Dryden considers new First Nations school
School board and First Nations work together to create 'transitional' school
School board officials are hoping Dryden will soon offer First Nations students a place to prepare for high school.
Jack McMaster, the Keewatin-Patricia District school board's education director, said students from remote communities are, on average, two or three years behind academically.
"And any student who walks in the front door of a high school in Grade 9 — and is two to three years behind — generally doesn't last very long in the school," McMaster said.
The board wants to convert a vacant public school into a live-in transitional school for students entering Grade 9.
It's working with Keewaytinook Okimakanak, a council that represents six remote First Nations, on the project.
- Convert the former Pinewood Public School in Dryden. One wing will become dormitory accommodations for students and the other wing will be for classrooms.
- The transitional school would work very closely with Dryden High School. They are located a couple of blocks apart.
- The approach to prepare each student for high school would be tailored for each student in the transition school.
- Activities outside of school will be very important to help the teens adjust. Sports and activities at the local Friendship Centre will play a big role.
- It is hoped adult supervisors from some of the students' home communities will come and work at the transition school to help provide a sense of home.
The council's executive director, Geordi Kakepetum said creating a safe place for the 14- and 15-year-olds to live is a priority — and it's the only way they can further their education.
"The fact ... is that ... there's no resources in the community, so the parents don't have any choice," Kakepetum said. "People in Dryden have choices."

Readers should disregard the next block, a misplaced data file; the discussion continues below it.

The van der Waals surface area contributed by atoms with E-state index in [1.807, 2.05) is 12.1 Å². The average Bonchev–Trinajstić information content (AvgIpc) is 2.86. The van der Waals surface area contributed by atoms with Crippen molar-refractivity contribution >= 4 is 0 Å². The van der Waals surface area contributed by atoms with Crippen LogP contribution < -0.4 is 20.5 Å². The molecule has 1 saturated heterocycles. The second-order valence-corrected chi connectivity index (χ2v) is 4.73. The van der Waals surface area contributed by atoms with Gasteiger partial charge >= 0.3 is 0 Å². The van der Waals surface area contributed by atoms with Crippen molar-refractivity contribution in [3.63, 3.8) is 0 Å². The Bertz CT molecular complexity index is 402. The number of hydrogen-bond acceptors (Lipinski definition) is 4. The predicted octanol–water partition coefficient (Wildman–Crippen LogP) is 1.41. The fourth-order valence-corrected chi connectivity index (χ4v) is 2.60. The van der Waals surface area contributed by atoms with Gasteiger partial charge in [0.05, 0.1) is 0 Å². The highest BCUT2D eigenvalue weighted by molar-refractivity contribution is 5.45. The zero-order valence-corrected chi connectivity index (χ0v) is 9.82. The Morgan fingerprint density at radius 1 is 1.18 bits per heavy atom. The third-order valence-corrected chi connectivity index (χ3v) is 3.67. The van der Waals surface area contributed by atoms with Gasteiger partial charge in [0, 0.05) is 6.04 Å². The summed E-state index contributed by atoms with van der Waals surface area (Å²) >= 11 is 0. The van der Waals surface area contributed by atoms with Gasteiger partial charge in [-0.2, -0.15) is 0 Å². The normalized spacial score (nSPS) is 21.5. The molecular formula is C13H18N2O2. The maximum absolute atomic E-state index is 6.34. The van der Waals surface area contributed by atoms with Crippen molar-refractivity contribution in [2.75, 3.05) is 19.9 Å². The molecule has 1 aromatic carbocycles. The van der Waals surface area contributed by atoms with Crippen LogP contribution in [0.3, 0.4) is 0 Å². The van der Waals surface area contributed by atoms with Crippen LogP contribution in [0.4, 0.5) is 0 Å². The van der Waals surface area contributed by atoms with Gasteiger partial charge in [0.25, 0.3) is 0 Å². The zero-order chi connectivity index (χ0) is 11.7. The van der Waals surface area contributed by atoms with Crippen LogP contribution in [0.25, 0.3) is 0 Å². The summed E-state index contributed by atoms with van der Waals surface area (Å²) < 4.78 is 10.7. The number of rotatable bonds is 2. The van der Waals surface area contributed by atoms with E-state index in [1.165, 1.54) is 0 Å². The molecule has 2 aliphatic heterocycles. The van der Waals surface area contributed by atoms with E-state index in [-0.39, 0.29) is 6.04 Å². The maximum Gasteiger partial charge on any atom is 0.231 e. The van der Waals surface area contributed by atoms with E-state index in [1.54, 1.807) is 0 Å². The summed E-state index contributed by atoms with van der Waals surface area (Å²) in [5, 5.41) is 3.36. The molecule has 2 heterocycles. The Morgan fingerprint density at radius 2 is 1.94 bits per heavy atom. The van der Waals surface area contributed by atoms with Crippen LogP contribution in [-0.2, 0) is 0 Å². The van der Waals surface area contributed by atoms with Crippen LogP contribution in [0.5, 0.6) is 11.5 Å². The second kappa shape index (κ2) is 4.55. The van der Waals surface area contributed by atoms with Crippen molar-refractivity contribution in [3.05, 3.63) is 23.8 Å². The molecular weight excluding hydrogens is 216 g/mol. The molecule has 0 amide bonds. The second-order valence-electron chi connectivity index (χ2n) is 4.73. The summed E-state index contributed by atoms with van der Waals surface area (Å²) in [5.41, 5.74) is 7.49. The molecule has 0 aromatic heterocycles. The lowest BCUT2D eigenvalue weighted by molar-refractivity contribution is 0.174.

The school board said making the teens feel welcome in Dryden is vital to the project's success.
City councillor and teacher Mary Trist agreed.
"These kids do deserve ... an opportunity, just like my own children," Trist said. "And I certainly hope that we, as a community, will rise to that challenge."
But some people have major concerns about the transitional school.
At a public meeting on April 30, more than 100 people came out to the meeting to discuss the issues at hand.
Kakepetum said people openly talked about some of the negative ideas and stereotypes people had about what the students, who will live at the school, might be like.
"There is a lot of stereotyping about ... native students and people hear a lot of bad things about what's going on with our youth in the North, about the sniffing or taking (substances)," Kakepetum said.
"But you know, I just went in there ... telling them that there are a lot of good kids out there — kids that are career-minded and … want to ... do things with their lives."
Trist said, during the meeting, she found herself thinking back to some of her former students from remote First Nation communities who would have benefitted from this kind of support transitioning into high school — not only from an academic standpoint but in terms of adjusting socially.
"With any kid, going to high school is big," Trist said. "And it's big if you're living at home ... it's a huge transition. So you can only imagine what kind of transition it is if you're having to leave home and stay with people who aren't your family ... I can see how that would be very, very difficult."
Before the school can proceed, Dryden council must approve the zoning amendment needed to convert the old school. The vote on that is scheduled for May 15.